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Brexit impact on UK financial services ‘over-stated’

Barclays is investing in Buchanan Wharf in Glasgow


 

The impact of Brexit on UK financial services and real estate has been over-stated with fewer firms relocating staff into EU countries than had been forecast, according to a property consultant.

A threat of trade wars and protectionism was having a far greater impact on the real estate sector while Brexit would cause “short term disruption”, said Darren Yates, head of European Research at property consultancy Cushman & Wakefield.

“There has been no significant affect on UK business which has held its nerve pretty well,” he told a seminar in Edinburgh, adding that the number of business liquidations was at a four-year high, but new starts were replenishing the market.

“The loss of financial services jobs has been over-stated,” he said. Referring to analysis by KPMG, he said that as of January this year 158 companies said they were moving elsewhere in the EU because of Brexit.

“However, many of these have not moved, and of those that have none has made a wholesale move.”

He said figures show that Frankfurt’s office take-up has shot up by 65.1% against a 1.2% decline in London, “but there has been a general recovery in the Frankfurt market. It is not only due to Brexit.”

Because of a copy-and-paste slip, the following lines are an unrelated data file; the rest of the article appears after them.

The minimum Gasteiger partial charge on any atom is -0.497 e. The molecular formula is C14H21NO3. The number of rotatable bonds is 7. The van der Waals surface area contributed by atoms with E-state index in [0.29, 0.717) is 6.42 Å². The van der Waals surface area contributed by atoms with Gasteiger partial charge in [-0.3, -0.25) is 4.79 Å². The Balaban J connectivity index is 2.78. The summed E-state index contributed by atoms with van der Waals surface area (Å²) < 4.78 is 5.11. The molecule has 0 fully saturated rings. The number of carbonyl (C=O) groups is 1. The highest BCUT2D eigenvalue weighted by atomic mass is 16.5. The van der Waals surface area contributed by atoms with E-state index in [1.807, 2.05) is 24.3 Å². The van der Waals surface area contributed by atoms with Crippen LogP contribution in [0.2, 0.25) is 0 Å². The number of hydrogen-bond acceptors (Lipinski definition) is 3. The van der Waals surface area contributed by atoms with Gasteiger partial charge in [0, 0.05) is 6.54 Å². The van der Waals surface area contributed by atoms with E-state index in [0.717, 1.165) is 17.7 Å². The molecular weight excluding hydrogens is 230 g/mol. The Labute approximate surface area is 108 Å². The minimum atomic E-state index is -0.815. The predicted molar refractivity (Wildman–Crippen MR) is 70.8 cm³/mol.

Fewer than 2,000 jobs have been relocated. This is equivalent to 150,000 sq ft – “a drop in the ocean”, he said. In September 2017 Reuters had forecast 10,000 jobs would move, revised to 5,800 last September.

The office market continues to be active, and has seen some large companies commit to big schemes, such as Barclays in Glasgow and Amazon and Booking.com in Manchester. A lot of demand is coming from outsourcing and consultancy business, including computer programming, which Mr Yates described as a “far cry” from the call centre days.

“The UK office market is in pretty good shape,” he said.

Retail facing decline in floorspace

On the retail sector he predicted up to a third of retail space is likely to be taken out of the market over the next few years as the sector adjusts to a combination of rising costs and online shopping habits that will see some shopping locations “at risk of obsolescence”,

He said traditional bricks and mortar retail will survive, but “we will have a growing number of failing and over-sized schemes.”

Based on the downsizing announcements from retailers which have followed company voluntary agreements with creditors, he said that a contraction of 25-30% of the retail portfolio is “on the money” and there was “plenty of pain to come”.

He told the breakfast seminar at the Waldorf Caledonian that online shopping now accounted for about 20% of sales.

“I believe we have far too much retail supply in this country,” he said, adding that the flipside of the changes taking place were that space required for logistics firms was rising.

 



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